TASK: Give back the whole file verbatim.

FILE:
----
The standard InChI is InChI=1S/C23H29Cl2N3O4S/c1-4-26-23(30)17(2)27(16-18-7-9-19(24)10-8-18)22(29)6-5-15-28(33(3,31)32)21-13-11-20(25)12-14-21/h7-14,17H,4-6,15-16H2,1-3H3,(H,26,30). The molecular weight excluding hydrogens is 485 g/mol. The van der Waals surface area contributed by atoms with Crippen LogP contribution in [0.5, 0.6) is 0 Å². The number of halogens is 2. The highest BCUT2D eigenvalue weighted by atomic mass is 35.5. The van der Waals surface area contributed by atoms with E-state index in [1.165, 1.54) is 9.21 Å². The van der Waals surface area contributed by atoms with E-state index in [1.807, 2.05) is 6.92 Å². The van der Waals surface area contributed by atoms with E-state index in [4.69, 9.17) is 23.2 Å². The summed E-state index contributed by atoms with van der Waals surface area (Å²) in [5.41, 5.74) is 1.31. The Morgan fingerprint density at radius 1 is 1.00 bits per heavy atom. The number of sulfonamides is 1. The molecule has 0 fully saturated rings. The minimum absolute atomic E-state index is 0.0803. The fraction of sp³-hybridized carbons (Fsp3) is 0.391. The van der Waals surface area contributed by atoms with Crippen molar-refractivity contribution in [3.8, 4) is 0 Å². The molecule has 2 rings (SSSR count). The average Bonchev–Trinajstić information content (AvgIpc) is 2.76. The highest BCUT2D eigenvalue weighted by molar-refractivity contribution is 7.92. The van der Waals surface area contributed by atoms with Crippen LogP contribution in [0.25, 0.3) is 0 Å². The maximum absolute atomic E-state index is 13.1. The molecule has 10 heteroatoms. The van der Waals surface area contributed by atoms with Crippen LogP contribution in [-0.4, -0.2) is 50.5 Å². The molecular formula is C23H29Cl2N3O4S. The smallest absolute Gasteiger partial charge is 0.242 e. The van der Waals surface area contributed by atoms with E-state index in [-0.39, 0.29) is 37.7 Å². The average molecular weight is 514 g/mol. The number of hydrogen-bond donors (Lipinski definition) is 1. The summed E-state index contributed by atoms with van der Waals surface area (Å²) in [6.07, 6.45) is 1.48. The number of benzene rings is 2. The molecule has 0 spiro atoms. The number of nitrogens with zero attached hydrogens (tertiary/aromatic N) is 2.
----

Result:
The standard InChI is InChI=1S/C23H29Cl2N3O4S/c1-4-26-23(30)17(2)27(16-18-7-9-19(24)10-8-18)22(29)6-5-15-28(33(3,31)32)21-13-11-20(25)12-14-21/h7-14,17H,4-6,15-16H2,1-3H3,(H,26,30). The molecular weight excluding hydrogens is 485 g/mol. The van der Waals surface area contributed by atoms with Crippen LogP contribution in [0.5, 0.6) is 0 Å². The number of halogens is 2. The highest BCUT2D eigenvalue weighted by atomic mass is 35.5. The van der Waals surface area contributed by atoms with E-state index in [1.165, 1.54) is 9.21 Å². The van der Waals surface area contributed by atoms with E-state index in [1.807, 2.05) is 6.92 Å². The van der Waals surface area contributed by atoms with E-state index in [4.69, 9.17) is 23.2 Å². The summed E-state index contributed by atoms with van der Waals surface area (Å²) in [5.41, 5.74) is 1.31. The Morgan fingerprint density at radius 1 is 1.00 bits per heavy atom. The number of sulfonamides is 1. The molecule has 0 fully saturated rings. The minimum absolute atomic E-state index is 0.0803. The fraction of sp³-hybridized carbons (Fsp3) is 0.391. The van der Waals surface area contributed by atoms with Crippen molar-refractivity contribution in [3.8, 4) is 0 Å². The molecule has 2 rings (SSSR count). The average Bonchev–Trinajstić information content (AvgIpc) is 2.76. The highest BCUT2D eigenvalue weighted by molar-refractivity contribution is 7.92. The van der Waals surface area contributed by atoms with Crippen LogP contribution in [0.25, 0.3) is 0 Å². The maximum absolute atomic E-state index is 13.1. The molecule has 10 heteroatoms. The van der Waals surface area contributed by atoms with Crippen LogP contribution in [-0.4, -0.2) is 50.5 Å². The molecular formula is C23H29Cl2N3O4S. The smallest absolute Gasteiger partial charge is 0.242 e. The van der Waals surface area contributed by atoms with E-state index in [-0.39, 0.29) is 37.7 Å². The average molecular weight is 514 g/mol. The number of hydrogen-bond donors (Lipinski definition) is 1. The summed E-state index contributed by atoms with van der Waals surface area (Å²) in [6.07, 6.45) is 1.48. The number of benzene rings is 2. The molecule has 0 spiro atoms. The number of nitrogens with zero attached hydrogens (tertiary/aromatic N) is 2.